“Complete privacy does not exist in this world except in a desert, and anyone who is not a hermit must expect and endure the ordinary incidents of the community life of which he is a part. Thus he must expect more or less casual observation of his neighbors as to what he does, and that his comings and goings and his ordinary daily activities, will be described in the press as a matter of casual interest to others. The ordinary reasonable man does not take offense at a report in a newspaper that he has returned from a visit, gone camping in the woods or given a party at his house for his friends. Even minor and moderate annoyance, as for example through public disclosure of the fact that the plaintiff has clumsily fallen downstairs and broken his ankle, is not sufficient to give him cause of action under the rule stated in this Section [652D]. It is only when the publicity given to him is such that a reasonable person would feel justified in feeling seriously aggrieved by it, that the cause of action arises.” – Kenneth S. Abraham and Albert Clark Tate, Jr., compilers, A Concise Restatement of Torts
February 20th, 2015 · No Comments
“An Englishman’s duty is to secure for himself for ever, reasonable clothing, a clean shirt a day, a couple of mutton chops grilled without condiments, two floury potatoes, an apple pie with a piece of Stilton and pulled bread, a pint of Club médoc, a clean room, in the winter a good fire in the grate, a comfortable armchair, a comfortable woman to see that all these were prepared for you, and to keep you warm in bed and to brush your bowler and fold your umbrella in the morning. When you had that secure for life you could do what you liked provided that what you did never endangered that security.” – Ford Madox Ford, The Last Post
February 19th, 2015 · No Comments
“You know there are three ways to say X thing, but one will say it better than the other two. And in saying it better, it gets you closer to something. When you achieve it fully, you create something that’s transparent—that people can move into and through their own experiences. As a writer, I don’t want people spending time thinking, ‘What does she mean?’ I want, in a way, my text to go away. So that the words on the page become a door to one’s own internal investigation. It’s just a passage. If the work does its job, it just opens.” – Claudia Rankine (interview by Meara Sharma in Guernica)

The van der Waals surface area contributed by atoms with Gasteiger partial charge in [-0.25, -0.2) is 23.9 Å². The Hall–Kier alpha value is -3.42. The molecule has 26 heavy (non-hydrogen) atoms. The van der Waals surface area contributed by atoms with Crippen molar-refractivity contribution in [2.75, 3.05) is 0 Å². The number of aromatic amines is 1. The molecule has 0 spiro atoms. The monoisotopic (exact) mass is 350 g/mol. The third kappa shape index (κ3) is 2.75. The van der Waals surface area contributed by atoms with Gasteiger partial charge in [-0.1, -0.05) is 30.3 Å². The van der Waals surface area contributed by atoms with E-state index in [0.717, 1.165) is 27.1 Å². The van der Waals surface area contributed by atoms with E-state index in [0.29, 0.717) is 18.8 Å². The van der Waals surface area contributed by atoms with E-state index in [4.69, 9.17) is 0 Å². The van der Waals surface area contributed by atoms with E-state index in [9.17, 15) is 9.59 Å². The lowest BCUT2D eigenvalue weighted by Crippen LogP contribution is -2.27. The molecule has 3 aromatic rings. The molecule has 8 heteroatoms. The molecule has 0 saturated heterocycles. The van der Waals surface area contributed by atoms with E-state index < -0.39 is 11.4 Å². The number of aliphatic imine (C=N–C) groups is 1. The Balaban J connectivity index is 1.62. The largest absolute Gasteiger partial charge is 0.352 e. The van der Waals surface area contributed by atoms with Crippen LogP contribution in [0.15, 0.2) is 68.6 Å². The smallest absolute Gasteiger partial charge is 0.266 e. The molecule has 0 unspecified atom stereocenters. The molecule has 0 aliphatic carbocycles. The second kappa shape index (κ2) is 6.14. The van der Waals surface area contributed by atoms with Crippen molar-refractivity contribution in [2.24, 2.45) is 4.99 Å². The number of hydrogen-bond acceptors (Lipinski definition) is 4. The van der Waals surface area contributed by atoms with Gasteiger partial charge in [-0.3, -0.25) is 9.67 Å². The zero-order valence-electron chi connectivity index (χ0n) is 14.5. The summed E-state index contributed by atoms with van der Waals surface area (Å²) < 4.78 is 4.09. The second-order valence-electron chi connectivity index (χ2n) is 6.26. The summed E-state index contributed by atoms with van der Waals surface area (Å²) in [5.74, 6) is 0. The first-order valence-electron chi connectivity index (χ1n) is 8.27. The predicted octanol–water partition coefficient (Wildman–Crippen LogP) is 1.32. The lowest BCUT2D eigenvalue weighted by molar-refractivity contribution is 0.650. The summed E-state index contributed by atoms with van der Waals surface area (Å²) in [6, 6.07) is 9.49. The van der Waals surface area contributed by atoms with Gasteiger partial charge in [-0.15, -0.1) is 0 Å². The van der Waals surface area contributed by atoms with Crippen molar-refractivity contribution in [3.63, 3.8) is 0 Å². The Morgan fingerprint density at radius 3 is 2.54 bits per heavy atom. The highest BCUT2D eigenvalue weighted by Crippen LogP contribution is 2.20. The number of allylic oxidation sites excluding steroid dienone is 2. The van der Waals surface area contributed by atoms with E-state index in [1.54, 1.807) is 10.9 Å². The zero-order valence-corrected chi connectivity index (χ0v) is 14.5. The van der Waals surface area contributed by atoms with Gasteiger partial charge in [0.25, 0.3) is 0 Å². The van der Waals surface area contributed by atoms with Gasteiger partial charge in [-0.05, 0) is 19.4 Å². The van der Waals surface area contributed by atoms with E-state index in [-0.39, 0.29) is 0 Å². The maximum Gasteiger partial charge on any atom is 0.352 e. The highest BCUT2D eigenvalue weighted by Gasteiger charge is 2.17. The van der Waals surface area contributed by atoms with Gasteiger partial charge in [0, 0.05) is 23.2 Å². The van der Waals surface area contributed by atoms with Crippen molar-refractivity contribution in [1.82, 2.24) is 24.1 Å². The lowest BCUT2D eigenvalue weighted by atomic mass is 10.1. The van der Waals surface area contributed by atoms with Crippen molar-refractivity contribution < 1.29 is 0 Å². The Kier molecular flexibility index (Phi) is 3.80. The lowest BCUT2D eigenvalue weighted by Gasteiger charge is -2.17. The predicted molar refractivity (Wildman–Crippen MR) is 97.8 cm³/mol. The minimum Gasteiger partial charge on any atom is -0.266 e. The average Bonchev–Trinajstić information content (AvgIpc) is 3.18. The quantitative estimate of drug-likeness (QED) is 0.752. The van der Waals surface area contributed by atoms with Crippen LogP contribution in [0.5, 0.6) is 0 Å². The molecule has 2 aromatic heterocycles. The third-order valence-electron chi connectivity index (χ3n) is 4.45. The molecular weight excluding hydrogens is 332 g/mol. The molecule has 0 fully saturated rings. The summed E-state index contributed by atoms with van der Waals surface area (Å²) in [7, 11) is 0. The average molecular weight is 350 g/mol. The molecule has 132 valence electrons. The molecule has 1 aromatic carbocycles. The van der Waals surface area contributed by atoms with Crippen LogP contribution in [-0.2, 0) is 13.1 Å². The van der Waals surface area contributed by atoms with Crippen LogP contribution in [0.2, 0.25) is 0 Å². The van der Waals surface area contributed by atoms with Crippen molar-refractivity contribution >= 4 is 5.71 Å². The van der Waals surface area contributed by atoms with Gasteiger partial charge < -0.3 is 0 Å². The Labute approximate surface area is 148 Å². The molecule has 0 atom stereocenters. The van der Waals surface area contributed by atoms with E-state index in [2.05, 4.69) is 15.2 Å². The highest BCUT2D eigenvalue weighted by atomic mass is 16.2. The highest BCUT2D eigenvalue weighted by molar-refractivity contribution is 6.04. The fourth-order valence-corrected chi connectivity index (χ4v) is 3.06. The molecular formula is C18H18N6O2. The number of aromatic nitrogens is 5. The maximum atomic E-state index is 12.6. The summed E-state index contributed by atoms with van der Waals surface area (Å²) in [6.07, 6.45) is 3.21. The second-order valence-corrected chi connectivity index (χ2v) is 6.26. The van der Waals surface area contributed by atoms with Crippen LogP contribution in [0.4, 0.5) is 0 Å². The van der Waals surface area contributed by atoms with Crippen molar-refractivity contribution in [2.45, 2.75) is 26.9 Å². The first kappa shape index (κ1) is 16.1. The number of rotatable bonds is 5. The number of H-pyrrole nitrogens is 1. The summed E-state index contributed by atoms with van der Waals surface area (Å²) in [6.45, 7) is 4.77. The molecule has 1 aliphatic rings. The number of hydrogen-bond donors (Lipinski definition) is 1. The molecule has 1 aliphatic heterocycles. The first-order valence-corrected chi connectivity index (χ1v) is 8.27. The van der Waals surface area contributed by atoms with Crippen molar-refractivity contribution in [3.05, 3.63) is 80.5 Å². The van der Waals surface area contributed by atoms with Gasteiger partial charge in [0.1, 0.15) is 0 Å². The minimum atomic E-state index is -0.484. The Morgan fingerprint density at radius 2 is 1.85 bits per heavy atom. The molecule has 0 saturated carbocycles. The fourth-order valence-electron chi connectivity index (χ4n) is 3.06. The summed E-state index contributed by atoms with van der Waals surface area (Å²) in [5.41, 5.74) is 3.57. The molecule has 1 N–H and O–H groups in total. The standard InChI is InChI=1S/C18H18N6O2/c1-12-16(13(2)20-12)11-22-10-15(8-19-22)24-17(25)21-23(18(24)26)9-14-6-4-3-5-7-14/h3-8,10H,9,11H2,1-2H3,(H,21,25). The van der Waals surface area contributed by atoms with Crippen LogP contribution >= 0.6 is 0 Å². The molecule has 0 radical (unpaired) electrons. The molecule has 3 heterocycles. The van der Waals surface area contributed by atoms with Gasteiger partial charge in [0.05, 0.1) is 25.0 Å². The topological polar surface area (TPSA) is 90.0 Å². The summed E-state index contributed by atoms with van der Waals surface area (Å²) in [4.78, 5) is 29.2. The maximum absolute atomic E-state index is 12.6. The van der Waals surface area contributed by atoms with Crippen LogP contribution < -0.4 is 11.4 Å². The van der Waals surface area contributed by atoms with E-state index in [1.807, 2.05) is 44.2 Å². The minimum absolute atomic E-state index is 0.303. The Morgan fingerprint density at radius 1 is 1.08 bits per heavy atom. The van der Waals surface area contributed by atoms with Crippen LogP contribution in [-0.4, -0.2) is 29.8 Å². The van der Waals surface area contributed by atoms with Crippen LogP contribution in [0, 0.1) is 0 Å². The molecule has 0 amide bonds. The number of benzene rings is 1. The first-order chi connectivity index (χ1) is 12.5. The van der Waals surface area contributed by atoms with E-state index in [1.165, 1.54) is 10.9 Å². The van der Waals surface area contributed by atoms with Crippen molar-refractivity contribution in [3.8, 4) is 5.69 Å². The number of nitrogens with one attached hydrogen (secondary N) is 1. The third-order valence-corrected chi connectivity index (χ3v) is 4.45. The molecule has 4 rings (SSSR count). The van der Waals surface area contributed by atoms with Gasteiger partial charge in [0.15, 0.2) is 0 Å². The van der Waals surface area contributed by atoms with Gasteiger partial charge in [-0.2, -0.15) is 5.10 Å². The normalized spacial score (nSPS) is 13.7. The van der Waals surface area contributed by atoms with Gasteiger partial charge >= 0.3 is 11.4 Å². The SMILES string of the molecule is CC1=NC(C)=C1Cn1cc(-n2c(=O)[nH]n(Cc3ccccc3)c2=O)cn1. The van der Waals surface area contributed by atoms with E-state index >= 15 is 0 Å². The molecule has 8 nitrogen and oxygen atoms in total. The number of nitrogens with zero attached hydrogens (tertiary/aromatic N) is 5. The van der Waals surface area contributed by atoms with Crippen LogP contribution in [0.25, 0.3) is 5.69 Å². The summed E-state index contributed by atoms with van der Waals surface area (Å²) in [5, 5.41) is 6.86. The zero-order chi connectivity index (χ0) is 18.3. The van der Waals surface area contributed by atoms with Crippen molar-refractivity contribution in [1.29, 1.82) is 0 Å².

February 18th, 2015 · No Comments
“English people of good class do not dress for dinner on Sundays. That is a politeness to God because theoretically you attend evening service and you do not go to church in the country in evening dress. As a matter of fact you never go to evening service—but it is complimentary to suggest by your dress that you might be visited by the impulse.” – Ford Madox Ford, The Last Post
February 17th, 2015 · No Comments
“This was the war of attrition. . . . A mug’s game! A mug’s game as far as killing men was concerned, but not an uninteresting occupation if you considered it as a struggle of various minds spread all over the broad landscape in the sunlight. They did not kill many men and they expended an infinite number of missiles and a vast amount of thought. If you took six million men armed with loaded canes and stockings containing bricks or knives and set them against another six million men similarly armed, at the end of three hours four million on the one side and the entire six million on the other would be dead. So, as far as killing went, it really was a mug’s game. That was what happened if you let yourself get into the hands of the applied scientist. For all these things were the products not of the soldier but of hirsute, bespectacled creatures who peered through magnifying glasses. Or of course, on our side, they would be shaven-cheeked and less abstracted. They were efficient as slaughterers in that they enabled the millions of men to be moved. When you had only knives you could not move very fast. On the other hand, your knife killed at every stroke: you could set a million men firing at each other with rifles from eighteen hundred yards. But few rifles ever registered a hit. So the invention was relatively inefficient. And it dragged things out! And suddenly it had become boring.” – Ford Madox Ford, A Man Could Stand Up— (ellipsis in original)